Network activity tips Microsoft's MWC Windows Phone lineup, but no flagship in sight

windows phone 81 nokia lumia icon main screen close detail april 2014
Credit: Image: Michael Homnick

A budget Windows Phone phablet for AT&T and a slew of smaller handsets could be on tap for Mobile World Congress, according to one in-app advertising firm.

AdDuplex, a company that serves cross-promotional ads on Windows 8 and Windows Phone apps, says it's seen a lot of unidentified device activity on its network in the run-up to MWC. Judging from the devices' screen sizes and resolutions (see slide 15 in the link), it's not hard to guess what kinds of phones Microsoft has up its sleeve.

For instance, one device has 5.7-inch 720p display, and has been spotted running on AT&T's U.S. network. While that's on the large side for a phone, the pixel density would be much lower than AT&T's existing Lumia 1520, suggesting a cheaper oversized handset.

AdDuplex has also discovered a couple of 4-inch phones with 480-by-800 resolution displays (including, strangely, one with the same model as last year's Android-based Nokia XL) and a couple of 5-inch 720p handsets. The smaller phones seem likely to target the low-end market, while the larger ones could be more in the mid-range.

In any case, AdDuplex hasn't seen any signs of a flagship phone. There hasn't been any indication of new Windows Phones from HTC, Samsung, or LG, either. With Mobile World Congress kicking off on March 2, we'll get the full scoop soon enough.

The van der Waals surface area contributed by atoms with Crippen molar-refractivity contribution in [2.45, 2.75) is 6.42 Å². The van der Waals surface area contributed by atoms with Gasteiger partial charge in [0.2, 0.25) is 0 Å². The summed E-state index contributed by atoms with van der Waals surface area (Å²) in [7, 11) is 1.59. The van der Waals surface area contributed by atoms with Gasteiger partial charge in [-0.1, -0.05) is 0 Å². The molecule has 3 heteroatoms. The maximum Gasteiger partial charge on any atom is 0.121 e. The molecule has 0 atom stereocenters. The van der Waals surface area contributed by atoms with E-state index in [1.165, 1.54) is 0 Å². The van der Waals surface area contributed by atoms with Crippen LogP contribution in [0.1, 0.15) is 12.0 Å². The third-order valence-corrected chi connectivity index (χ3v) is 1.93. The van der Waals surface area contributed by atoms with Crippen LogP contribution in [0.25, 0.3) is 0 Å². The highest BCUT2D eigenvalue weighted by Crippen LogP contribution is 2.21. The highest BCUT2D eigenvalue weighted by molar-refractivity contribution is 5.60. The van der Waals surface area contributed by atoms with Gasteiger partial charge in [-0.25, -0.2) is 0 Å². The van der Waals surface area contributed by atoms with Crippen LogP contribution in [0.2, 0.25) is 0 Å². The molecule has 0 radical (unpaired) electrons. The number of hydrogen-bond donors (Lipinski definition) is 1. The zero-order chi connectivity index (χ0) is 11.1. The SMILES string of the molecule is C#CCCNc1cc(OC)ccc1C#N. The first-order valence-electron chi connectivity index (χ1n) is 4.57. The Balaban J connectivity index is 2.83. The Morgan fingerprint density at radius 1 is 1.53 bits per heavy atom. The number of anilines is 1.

Why this matters: Microsoft has made no secret of its plan to establish Windows Phone in low-end and emerging markets, and that's likely what the MWC lineup will be focused on. While the lack of a killer high-end phone is disappointing, Windows Phone is still too short on reasons for people to consider it over an iPhone or high-end Android handset. Windows 10 could change all that with deeper hooks into your PC, but it looks like Microsoft is holding out on the hardware front until the software is ready later this year. That might not be such a bad idea, given Microsoft's occasional difficulties with getting wireless carriers to deliver timely updates.

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